A much more prominent role played by private land conservation groups. The number of local land trusts has quadrupled since the late 1980s to more than 1,600 nationwide. Along with four national land trusts, they have protected an estimated 37 million acres of land from development, using conservation easements and tailoring land protection strategies to the needs of private landowners.
An Evolving Funding Landscape
These changes have coincided with a decline in the Land and Water Conservation Fund (LWCF), the principal funding source for federal land acquisition and state grants for parks and recreation projects. In existence since 1965, the LWCF is credited with great success – 41,000 projects in almost every county in the country. But the authors point out that “annual funding levels have been erratic and the state grants portion of the program has declined sharply. In 2008, state grants totaled only $25 million, compared to $370 million at the program’s peak in 1979. In inflation-adjusted dollars, the drop is even more precipitous.” The authors argue that none of the other federal conservation programs provides the same type of funding as the LWCF – for permanent protection of publicly accessible recreation lands.
These trends affect everything from leisure-time activities to public health, particularly for children, among whom obesity has reached serious levels. The RFF study investigated the rising concern in many quarters over “nature-deficit disorder” among American youth and worry that a lack of time outdoors may be contributing to obesity problems in the U.S. population, as well as ill-preparing young Americans to be good stewards of the nation’s land and waters.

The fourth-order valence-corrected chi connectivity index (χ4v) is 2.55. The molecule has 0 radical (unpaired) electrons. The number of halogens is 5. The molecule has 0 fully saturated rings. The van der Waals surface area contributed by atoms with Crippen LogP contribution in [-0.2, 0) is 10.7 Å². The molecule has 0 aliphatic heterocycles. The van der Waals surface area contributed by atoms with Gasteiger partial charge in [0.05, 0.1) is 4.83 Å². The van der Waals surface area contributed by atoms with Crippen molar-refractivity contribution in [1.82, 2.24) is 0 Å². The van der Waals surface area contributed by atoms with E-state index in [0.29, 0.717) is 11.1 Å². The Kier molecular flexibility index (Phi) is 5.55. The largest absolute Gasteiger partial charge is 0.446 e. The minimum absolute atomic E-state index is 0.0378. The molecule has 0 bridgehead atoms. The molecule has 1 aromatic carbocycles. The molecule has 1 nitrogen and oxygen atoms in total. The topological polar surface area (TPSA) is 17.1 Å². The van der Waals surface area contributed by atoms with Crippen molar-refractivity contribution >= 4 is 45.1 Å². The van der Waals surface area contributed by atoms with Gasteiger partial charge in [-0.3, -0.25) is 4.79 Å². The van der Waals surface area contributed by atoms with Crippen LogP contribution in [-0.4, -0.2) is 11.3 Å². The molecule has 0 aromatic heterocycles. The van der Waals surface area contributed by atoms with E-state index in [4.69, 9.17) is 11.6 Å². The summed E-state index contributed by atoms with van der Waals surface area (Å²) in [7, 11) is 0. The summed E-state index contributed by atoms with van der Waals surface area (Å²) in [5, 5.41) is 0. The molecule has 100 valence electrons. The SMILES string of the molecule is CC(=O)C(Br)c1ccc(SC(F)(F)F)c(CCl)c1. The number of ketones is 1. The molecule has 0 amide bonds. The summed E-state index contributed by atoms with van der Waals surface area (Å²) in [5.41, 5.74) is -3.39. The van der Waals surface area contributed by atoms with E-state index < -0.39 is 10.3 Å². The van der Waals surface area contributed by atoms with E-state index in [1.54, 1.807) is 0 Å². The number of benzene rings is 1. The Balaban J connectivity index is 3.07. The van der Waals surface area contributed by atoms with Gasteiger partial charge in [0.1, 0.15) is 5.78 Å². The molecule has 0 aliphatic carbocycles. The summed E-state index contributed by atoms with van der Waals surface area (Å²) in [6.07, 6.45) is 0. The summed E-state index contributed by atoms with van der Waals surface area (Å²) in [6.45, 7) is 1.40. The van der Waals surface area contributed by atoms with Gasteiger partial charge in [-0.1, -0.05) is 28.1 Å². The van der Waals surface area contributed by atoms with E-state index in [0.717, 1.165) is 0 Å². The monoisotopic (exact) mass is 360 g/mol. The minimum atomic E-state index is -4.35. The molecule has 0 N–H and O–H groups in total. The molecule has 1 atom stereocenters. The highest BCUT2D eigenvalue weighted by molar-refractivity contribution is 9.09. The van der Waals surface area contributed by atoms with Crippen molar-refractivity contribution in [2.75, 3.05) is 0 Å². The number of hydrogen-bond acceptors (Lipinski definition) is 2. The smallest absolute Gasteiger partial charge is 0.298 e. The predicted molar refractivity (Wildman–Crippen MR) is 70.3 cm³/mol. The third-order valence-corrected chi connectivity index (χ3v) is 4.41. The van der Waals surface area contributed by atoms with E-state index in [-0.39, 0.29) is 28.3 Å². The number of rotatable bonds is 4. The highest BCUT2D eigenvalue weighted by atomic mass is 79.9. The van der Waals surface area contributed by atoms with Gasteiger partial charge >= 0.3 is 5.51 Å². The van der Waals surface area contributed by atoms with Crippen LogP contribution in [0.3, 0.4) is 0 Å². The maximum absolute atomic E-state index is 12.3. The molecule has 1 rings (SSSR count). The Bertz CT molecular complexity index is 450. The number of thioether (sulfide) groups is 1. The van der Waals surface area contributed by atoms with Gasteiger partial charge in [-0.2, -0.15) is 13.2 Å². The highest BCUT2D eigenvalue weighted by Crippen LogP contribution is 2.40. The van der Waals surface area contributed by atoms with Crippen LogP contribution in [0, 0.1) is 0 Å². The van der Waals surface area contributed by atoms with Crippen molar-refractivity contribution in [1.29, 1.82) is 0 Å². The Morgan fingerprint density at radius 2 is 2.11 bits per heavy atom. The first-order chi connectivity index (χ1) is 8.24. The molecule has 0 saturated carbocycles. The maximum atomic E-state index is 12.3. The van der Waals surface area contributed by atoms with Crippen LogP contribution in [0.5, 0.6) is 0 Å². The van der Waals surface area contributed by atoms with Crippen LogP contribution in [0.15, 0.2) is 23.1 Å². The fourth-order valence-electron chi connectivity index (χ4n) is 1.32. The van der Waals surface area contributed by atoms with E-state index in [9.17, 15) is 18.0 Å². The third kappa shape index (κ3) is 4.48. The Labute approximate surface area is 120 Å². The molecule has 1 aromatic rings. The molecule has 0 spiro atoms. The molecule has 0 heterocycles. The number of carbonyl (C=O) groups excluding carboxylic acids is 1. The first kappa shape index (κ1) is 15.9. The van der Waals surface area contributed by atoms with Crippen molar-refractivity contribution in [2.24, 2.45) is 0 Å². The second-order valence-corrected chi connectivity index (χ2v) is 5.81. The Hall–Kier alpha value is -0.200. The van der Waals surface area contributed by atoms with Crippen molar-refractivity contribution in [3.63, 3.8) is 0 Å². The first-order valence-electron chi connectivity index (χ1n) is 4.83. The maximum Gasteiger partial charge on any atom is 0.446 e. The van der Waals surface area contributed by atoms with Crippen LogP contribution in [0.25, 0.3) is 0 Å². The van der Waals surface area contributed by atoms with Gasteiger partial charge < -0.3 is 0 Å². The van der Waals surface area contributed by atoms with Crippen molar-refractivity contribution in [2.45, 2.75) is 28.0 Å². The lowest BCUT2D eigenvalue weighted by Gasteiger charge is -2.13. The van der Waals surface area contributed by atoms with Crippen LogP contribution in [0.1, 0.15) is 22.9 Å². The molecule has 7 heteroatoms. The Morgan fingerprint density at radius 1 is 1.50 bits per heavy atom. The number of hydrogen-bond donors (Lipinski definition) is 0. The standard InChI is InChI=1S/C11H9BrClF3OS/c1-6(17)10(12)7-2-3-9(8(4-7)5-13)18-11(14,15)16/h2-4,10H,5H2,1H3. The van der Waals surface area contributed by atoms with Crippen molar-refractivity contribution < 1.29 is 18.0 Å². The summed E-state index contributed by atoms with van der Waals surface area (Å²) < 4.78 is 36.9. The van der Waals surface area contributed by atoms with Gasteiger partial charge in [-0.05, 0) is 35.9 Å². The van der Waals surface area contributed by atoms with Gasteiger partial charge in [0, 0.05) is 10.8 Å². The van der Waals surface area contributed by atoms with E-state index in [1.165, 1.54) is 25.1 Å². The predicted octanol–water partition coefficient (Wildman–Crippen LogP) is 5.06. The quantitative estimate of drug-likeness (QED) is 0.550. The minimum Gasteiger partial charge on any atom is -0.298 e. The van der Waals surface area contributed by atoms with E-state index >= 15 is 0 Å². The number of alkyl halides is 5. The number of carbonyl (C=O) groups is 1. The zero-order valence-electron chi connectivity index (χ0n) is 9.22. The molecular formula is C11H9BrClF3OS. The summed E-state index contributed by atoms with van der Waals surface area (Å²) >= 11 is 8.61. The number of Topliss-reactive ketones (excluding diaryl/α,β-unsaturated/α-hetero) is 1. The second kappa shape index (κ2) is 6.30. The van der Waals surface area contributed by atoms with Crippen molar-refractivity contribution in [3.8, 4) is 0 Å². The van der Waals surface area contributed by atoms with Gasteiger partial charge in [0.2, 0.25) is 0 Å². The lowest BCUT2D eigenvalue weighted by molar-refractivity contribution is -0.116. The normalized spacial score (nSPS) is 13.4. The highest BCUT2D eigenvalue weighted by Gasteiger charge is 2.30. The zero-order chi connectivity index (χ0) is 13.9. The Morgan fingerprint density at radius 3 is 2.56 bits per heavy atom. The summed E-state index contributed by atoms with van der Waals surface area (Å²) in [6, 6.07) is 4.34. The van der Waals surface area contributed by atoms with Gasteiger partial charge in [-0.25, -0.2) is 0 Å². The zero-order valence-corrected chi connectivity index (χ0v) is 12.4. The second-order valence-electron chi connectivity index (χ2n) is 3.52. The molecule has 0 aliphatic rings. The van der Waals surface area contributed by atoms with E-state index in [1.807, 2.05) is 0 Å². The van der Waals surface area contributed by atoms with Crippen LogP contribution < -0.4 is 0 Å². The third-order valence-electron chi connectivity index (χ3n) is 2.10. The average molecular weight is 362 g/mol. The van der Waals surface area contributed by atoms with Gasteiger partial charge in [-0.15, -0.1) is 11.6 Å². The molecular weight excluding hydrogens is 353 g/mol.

The findings on recreation demand are mixed. Visits to national parks and other public lands have been relatively constant since the late 1970s but have declined slightly on a per-capita basis. Participation in hunting and fishing has waned, and some evidence from national recreation surveys suggests that recreation may have shifted away from some activities and toward others. Bird watching and other wildlife viewing, for example, have grown in popularity, as has the use of off-road vehicles. Indicators from the American Time Use Survey, conducted by the U.S. Labor Department, show that time spent in outdoor recreation, while far greater today than in the mid-1960s, has declined from its peak in the early 1990s.